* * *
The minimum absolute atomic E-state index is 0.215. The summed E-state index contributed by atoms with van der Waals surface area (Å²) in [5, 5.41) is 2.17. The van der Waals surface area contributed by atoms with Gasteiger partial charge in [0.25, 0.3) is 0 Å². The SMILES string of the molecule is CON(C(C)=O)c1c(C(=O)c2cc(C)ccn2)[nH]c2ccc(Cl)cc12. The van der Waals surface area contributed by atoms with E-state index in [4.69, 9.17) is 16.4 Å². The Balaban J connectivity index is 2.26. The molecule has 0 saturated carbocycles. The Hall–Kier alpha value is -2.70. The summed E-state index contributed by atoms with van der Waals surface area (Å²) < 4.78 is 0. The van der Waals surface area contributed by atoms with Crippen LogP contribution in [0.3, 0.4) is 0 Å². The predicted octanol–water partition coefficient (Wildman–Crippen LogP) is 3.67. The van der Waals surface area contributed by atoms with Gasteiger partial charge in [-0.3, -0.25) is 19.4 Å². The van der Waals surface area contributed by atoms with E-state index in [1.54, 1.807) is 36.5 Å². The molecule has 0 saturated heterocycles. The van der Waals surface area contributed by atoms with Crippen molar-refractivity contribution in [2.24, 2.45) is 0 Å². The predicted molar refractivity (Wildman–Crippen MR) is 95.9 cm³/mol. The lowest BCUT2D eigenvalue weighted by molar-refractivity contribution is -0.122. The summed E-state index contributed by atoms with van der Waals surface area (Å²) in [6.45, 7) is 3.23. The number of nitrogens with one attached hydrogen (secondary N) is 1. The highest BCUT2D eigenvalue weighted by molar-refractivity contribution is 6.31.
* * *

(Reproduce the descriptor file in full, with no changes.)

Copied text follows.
The minimum absolute atomic E-state index is 0.215. The summed E-state index contributed by atoms with van der Waals surface area (Å²) in [5, 5.41) is 2.17. The van der Waals surface area contributed by atoms with Gasteiger partial charge in [0.25, 0.3) is 0 Å². The SMILES string of the molecule is CON(C(C)=O)c1c(C(=O)c2cc(C)ccn2)[nH]c2ccc(Cl)cc12. The van der Waals surface area contributed by atoms with E-state index in [4.69, 9.17) is 16.4 Å². The Balaban J connectivity index is 2.26. The molecule has 0 saturated carbocycles. The Hall–Kier alpha value is -2.70. The summed E-state index contributed by atoms with van der Waals surface area (Å²) < 4.78 is 0. The van der Waals surface area contributed by atoms with Crippen LogP contribution in [0.3, 0.4) is 0 Å². The predicted octanol–water partition coefficient (Wildman–Crippen LogP) is 3.67. The van der Waals surface area contributed by atoms with Gasteiger partial charge in [-0.3, -0.25) is 19.4 Å². The van der Waals surface area contributed by atoms with E-state index in [1.54, 1.807) is 36.5 Å². The molecule has 0 saturated heterocycles. The van der Waals surface area contributed by atoms with Crippen molar-refractivity contribution in [2.24, 2.45) is 0 Å². The predicted molar refractivity (Wildman–Crippen MR) is 95.9 cm³/mol. The lowest BCUT2D eigenvalue weighted by molar-refractivity contribution is -0.122. The summed E-state index contributed by atoms with van der Waals surface area (Å²) in [6.45, 7) is 3.23. The number of nitrogens with one attached hydrogen (secondary N) is 1. The highest BCUT2D eigenvalue weighted by molar-refractivity contribution is 6.31.